Control and Responsible Innovation in the Development of Autonomous Systems Workshop: by The Hastings Center The four co-­chairs (Gary Marchant, Stuart Russell, Bart Selman, and Wendell Wallach) and The Hastings Center staff (particularly Mildred Solomon and Greg Kaebnick) designed this first workshop. This workshop was focused on exposing participants to relevant research progressing in an array of fields, stimulating extended reflection upon key issues and beginning a process of dismantling intellectual silos and loosely knitting the represented disciplines into a transdisciplinary community.

We hope that scientific and intellectual leaders, new to the challenge and participating in the second workshop, will take on the development of beneficial, robust, safe, and controllable AI as a serious research agenda.

Future of Life Institute — Artificial Intelligence Risk Reduction

The Open Philanthropy Project recommended $1,186,000 to the Future of Life Institute (FLI) to support research proposals aimed at keeping artificial intelligence robust and beneficial.

The proposals that were funded by the RFP span a wide range of approaches, including research on ensuring that advanced AI systems that may be developed in the future are aligned with human values, managing the economic impacts of AI, and controlling autonomous weapons systems.

Following the conference, Elon Musk announced a $10 million donation to FLI to support “a global research program aimed at keeping AI beneficial to humanity.”1 Soon thereafter, FLI issued a Request for Proposals (RFP) to solicit proposals aiming to make AI systems robust and beneficial,2 and published alongside it a document expanding on research priorities within this area.3 The goal of the RFP was to allocate $6 million of Musk’s donation to the most promising proposals submitted, in two categories: “project grants” and “center grants”.4 We see this RFP as an important step in the development of the nascent field of AI safety research.

It represents the first set of grant opportunities explicitly seeking to fund mainstream academic work on the subject, which we feel makes it an unusual opportunity for a funder to engage in early-stage field-building.

Telling FLI about our planned recommendation at this stage was intended to assist FLI in planning the review of second round proposals, and as an expression of good faith while we played an active role in the RFP process.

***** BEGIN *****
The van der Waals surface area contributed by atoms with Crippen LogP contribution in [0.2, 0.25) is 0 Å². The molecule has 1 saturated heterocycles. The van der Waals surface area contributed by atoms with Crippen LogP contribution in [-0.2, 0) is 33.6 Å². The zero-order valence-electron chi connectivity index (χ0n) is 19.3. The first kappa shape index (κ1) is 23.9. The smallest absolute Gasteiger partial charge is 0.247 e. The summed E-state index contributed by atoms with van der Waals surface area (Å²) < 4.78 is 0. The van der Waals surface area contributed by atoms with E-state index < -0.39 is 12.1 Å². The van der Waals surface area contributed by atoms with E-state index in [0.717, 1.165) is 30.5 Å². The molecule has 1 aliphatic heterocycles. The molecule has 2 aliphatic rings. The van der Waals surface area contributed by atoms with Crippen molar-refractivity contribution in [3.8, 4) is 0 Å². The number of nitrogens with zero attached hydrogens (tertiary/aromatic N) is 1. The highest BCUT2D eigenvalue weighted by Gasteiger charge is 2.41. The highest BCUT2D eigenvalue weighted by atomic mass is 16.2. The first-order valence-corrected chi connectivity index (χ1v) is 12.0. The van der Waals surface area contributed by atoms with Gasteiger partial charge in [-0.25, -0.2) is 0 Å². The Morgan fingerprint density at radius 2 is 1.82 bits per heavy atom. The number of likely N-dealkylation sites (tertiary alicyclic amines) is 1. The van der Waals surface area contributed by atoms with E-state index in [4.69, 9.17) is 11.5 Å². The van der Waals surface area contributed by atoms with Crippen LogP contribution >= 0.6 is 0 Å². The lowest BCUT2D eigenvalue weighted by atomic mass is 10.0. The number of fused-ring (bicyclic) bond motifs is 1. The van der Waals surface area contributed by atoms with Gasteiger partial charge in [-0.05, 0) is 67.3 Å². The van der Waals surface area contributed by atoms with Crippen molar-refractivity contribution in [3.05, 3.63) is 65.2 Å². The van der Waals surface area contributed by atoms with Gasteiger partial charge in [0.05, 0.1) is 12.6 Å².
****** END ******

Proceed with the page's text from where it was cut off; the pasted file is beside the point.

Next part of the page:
FLI’s announcement of the grants gives the following overview of the awardees:5 The winning teams, chosen from nearly 300 applicants worldwide, will research a host of questions in computer science, law, policy, economics, and other fields relevant to coming advances in AI.

The 37 projects being funded include: With the research field of AI safety at such an early stage, we feel that it would be premature to have confident expectations of which research directions will end up being relevant and important once AI systems become advanced enough to pose significant risks.

Some of these directions - which we were glad to see represented among the successful projects - include transparency and meta-reasoning, robustness to context changes, calibration of uncertainty, and general forecasting.6 We also believe that early attempts to explore what it looks like when AI systems attempt to learn what humans value may be useful in informing later work, if more advanced and general AI (which may need to have some internal representation of human values, in a way current systems do not) is eventually developed.

Elon Musk’s donation was the only other source of funding for this RFP, and this contribution was capped at $6 million from the outset.7 We considered the possibility that this amount would be increased late in the process if the quality of submissions was higher than expected.

Given that the proposals submitted could last one, two, or three years and generally requested an even amount of funding across their duration, this restriction meant that it would be essentially impossible for the RFP to allocate its entire budget if it funded any one- or two-year projects.

This included ensuring that talented applicants not have their proposals rejected in a way that could cause them to feel demoralized or unmotivated to do research related to AI safety in future, and funding the set of proposals which would best ensure the productive development of the field as a whole.

There are two other notable reservations we had while making this grant: As a more minor consideration, we share some of the challenges of working with FLI as an indication of reservations we had during the process of considering the grant, though we don’t consider these to be major issues for the grant going forward.

Changes in funding in the AI safety field

In 2016, grants from the Future of Life Institute (FLI) triggered growth in smaller-scale technical AI safety work.[1] Industry invested more over 2016, specially at Google DeepMind and potentially at OpenAI.[2] Because of their high salary costs, the monetary growth in spending at these firms may overstate actual growth of the field.

FLI grantee projects will be coming to a close over the year, which may mean that technical hires trained through those projects become available to join larger centers.

If technical research consolidates into a handful of major teams, it might make it easier to keep open dialogue between research groups, but might decrease individual incentives to because researchers have enough collaboration opportunities locally.

Although little can be said about 2018 at this point, the current round of academic grants which support FLI grantees as well as FHI end in 2018, potentially creating a funding cliff.

(Though FLI has just announced a second funding round, and MIT Media Lab has just announced a $27m center (whose exact plans remain unspecified).[4] Estimated spending in AI Safety broken down by field of work In 2014, the field of research was not very diverse.

It was roughly evenly split into work at FHI on macrostrategy, with limited technical work, and at MIRI following a relatively focused technical research agenda which placed little emphasis on deep learning.

MIRI remains the only non-profit doing technical research and continues to be the largest research group with 7 research fellows at the end of 2016 and a budget of $1.75m.

Google DeepMind probably has the second largest technical safety research group with between 3 and 4 full-time-equivalent (FTE) researchers at the end of 2016 (most of whom joined at the end of the year), though OpenAI and GoogleBrain probably have 0.5-1.5 FTEs.[5] FHI and SAIRC remains the only large-scale AI strategy center.